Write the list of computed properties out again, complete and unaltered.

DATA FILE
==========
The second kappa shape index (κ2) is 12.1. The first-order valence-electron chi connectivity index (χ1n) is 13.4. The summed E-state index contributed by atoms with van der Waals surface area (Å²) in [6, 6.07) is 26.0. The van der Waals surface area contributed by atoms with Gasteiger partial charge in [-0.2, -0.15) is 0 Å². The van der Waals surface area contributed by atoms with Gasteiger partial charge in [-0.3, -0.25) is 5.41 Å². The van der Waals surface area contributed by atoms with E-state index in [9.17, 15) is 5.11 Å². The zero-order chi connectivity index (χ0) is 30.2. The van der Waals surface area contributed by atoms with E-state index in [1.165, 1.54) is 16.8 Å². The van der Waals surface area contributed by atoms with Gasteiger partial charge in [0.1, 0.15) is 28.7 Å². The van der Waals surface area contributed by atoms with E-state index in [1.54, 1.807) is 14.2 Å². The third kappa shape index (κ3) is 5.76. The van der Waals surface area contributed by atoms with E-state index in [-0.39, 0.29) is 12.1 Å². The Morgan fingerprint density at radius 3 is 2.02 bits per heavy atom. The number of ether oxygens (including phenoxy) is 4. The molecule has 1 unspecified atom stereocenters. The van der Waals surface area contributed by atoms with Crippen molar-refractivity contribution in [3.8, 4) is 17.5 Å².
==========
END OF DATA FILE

The second kappa shape index (κ2) is 12.1. The first-order valence-electron chi connectivity index (χ1n) is 13.4. The summed E-state index contributed by atoms with van der Waals surface area (Å²) in [6, 6.07) is 26.0. The van der Waals surface area contributed by atoms with Gasteiger partial charge in [-0.2, -0.15) is 0 Å². The van der Waals surface area contributed by atoms with Gasteiger partial charge in [-0.3, -0.25) is 5.41 Å². The van der Waals surface area contributed by atoms with E-state index in [9.17, 15) is 5.11 Å². The zero-order chi connectivity index (χ0) is 30.2. The van der Waals surface area contributed by atoms with E-state index in [1.165, 1.54) is 16.8 Å². The van der Waals surface area contributed by atoms with Gasteiger partial charge in [0.1, 0.15) is 28.7 Å². The van der Waals surface area contributed by atoms with E-state index in [1.54, 1.807) is 14.2 Å². The third kappa shape index (κ3) is 5.76. The van der Waals surface area contributed by atoms with E-state index in [-0.39, 0.29) is 12.1 Å². The Morgan fingerprint density at radius 3 is 2.02 bits per heavy atom. The number of ether oxygens (including phenoxy) is 4. The molecule has 1 unspecified atom stereocenters. The van der Waals surface area contributed by atoms with Crippen molar-refractivity contribution in [3.8, 4) is 17.5 Å².